CLUAS Album Reviews

Dan Black 'Un'

Jul 20

Written by:
Monday, July 20, 2009  RssIcon

A review of the album 'Un' by Dan Black

Dan Black 'Un'Review Snapshot: A clumsy, witless attempt at dancefloor-friendly electro-rock, the solo record by The Servant’s lead singer is quite awful. No amount of effects and beats can disguise its tired rawk-isms and Blunt-esque vocals. Stay well away from it.

The Cluas Verdict? 2 out of 10

Full Review:
You might know Dan Black as the singer with The Servant, who had some minor success with singles like ‘Liquefy’ and ‘Orchestra’. With this solo album, Black is closer to dancefloor electro-rock than the guitar emo-ness of his now-defunct band. Riffs are heavily treated and rhythms scurry frantically out of a box. And the title, ‘Un’, implies that this record is not like his previous work and perhaps (if one counts in French) the first step in a new direction.

In truth, though, the touches of electronica are merely dressing up the same old formulaic rock of The Servant. The writing is your standard verse-chorus-verse structure where Black clearly doesn’t have the melodic touch to craft a killer hook; to move from verse to chorus all he can do is awkwardly and mechanically raise his pitch as if his trousers had suddenly tightened, in an effort at cooking up some kind of emotional intensity.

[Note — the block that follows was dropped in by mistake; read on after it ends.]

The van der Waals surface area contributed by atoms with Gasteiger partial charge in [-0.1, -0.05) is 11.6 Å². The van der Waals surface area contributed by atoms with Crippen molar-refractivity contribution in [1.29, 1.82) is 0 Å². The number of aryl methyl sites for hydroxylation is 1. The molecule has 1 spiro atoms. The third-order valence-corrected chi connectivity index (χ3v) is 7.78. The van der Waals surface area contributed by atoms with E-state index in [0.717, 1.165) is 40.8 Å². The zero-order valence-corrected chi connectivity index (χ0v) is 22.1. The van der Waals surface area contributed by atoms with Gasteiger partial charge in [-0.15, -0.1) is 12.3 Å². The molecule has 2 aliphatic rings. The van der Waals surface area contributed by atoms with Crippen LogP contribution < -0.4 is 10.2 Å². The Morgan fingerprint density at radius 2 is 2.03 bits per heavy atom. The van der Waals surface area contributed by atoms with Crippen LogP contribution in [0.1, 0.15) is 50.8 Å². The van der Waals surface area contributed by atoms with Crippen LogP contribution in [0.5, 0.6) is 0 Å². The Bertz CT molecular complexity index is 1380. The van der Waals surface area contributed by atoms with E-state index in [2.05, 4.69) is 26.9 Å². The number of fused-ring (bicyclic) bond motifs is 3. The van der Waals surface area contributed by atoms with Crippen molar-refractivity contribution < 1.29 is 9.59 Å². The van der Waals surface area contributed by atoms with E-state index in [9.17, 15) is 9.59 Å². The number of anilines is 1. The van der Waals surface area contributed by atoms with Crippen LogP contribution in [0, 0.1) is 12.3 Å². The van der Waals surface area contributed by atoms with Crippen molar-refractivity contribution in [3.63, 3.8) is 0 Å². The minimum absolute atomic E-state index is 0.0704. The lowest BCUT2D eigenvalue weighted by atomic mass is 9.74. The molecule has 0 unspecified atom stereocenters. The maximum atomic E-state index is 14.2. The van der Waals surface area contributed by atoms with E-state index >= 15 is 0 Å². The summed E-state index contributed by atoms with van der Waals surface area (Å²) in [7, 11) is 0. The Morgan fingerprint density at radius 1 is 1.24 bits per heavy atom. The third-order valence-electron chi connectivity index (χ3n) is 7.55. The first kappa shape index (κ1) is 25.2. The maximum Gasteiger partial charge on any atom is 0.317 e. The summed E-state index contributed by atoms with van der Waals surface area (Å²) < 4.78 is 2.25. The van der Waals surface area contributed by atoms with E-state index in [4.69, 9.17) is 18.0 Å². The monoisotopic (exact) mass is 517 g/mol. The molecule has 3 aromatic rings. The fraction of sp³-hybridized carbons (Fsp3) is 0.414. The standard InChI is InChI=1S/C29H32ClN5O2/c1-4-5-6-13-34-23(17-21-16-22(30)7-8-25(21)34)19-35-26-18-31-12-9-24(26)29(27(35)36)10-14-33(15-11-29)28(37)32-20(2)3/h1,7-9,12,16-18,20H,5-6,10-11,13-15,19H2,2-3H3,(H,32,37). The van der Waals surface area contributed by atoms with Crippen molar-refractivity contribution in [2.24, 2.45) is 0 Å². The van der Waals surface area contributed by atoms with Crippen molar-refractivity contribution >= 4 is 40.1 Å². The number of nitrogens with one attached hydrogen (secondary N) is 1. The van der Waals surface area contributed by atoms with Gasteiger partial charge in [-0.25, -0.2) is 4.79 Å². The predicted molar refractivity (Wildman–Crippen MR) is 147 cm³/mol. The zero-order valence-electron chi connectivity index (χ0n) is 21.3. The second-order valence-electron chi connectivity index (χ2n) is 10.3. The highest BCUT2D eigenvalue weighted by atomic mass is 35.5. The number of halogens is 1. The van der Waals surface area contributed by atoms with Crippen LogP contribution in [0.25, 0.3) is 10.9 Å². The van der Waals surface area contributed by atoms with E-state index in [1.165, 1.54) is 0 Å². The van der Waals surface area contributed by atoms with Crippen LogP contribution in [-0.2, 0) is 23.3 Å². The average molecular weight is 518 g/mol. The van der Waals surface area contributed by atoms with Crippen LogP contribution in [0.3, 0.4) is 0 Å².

The lyrics fall into two schools: those where Black can’t think past lame cock-rock clichés of angst-ridden love and soft-focus sex (‘Ecstasy’, where he sings about heartbreak one minute and slipping between soft white sheets the next, is particularly nauseating) and those that are laboured efforts at being poetic. Of the latter, the height/depth is a particularly contrived couplet from ‘Wonder’: “You ran off through the corn/And your Smiths T-shirt got torn”. Corn is right.

Black’s strangled, whining voice hasn’t changed since the last Servant record. In particular, his delivery of the main hook in the chorus of ‘Wonder’ (“Where are you now?”) is a truly horrible listening experience. His singing is the main obstacle to overcome if you are to like this record, so it’s hard to imagine anyone hating The Servant but falling for Black solo.

Quite simply, ‘Un’ by Dan Black is a lazy, unimaginative effort to pass off stale rock as fresh electro. If the title is indeed Black counting in French, let us hope he doesn’t get to ‘Deux’.

Aidan Curran

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